You're invited to "Kindness for Grace."

COCKEYSVILLE, Md. - Words can hurt, and they can heal.  The hurting caused Grace McComas to take her own life; the healing is allowing her young cousins to move forward.

"When Grace first passed away, we were looking at cyberspace and how much of a tool it was in teenagers' lives especially, and we thought it was almost abusing the internet to bring down somebody else," said Michaela McComas, Grace's cousin.    

Haley, Michaela, Ellie, Caroline, and Katie are the cousins of Grace McComas who will celebrate her 16th birthday on Tuesday at the keyboard, challenging themselves to say kind words through Twitter, Facebook, and e-mail.

They believe kindness would have kept Grace alive. 

"It definitely helps with people's self-esteem because I think that tends to be a problem nowadays too.  A lot of kids have really low self-esteem.  I guess they don't think they're good enough for other people or they don't think they're good enough in general," said Haley McComas.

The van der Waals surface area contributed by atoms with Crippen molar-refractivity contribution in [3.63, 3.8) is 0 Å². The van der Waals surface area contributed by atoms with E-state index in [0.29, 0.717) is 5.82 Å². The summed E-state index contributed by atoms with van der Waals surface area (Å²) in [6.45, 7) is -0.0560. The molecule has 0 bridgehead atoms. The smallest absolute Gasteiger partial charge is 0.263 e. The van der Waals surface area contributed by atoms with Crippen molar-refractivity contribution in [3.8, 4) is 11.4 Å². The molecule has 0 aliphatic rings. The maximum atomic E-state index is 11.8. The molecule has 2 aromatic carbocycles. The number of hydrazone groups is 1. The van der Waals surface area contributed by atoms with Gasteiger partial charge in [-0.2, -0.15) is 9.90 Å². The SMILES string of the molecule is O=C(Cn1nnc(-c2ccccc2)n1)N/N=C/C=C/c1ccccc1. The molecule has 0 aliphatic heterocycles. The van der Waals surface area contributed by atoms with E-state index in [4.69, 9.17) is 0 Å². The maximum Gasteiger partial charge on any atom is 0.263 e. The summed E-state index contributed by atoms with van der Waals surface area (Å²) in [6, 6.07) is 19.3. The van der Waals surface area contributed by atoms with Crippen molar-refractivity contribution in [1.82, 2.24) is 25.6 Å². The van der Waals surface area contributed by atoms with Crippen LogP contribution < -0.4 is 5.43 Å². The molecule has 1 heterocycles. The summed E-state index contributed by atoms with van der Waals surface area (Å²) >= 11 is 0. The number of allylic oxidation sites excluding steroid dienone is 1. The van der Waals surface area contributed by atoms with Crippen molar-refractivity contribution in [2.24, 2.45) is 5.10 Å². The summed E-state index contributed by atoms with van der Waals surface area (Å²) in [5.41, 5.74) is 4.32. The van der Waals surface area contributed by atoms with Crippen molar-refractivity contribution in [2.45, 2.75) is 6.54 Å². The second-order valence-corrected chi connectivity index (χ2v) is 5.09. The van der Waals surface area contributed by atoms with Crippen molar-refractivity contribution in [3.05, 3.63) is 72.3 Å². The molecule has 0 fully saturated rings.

Grace's family says she was bullied online for about a year.  The Glenelg student took her own life on Easter Sunday.

Since then, Ravens Running Back Ray Rice has sponsored anti-bullying events to support the family.

"Just hearing kind words from your friends or even from people you aren't friends with, that can like make your day," said Haley McComas.    

The McComas cousins say we should step outside of our comfort zone and send a message to someone who is shy or quiet.  The goal is to reach the bullies, and to have them delete the words that kill.

"Maybe they'll rethink their actions and decide that being nice to people can actually change someone," said Haley McComas.   

The cousins hoped to get 1,000 people to join their event on Tuesday.  But over 4,000 are catching on, many from across the country. 

If you want to accept the invitation to "Kindness for Grace," click here .   

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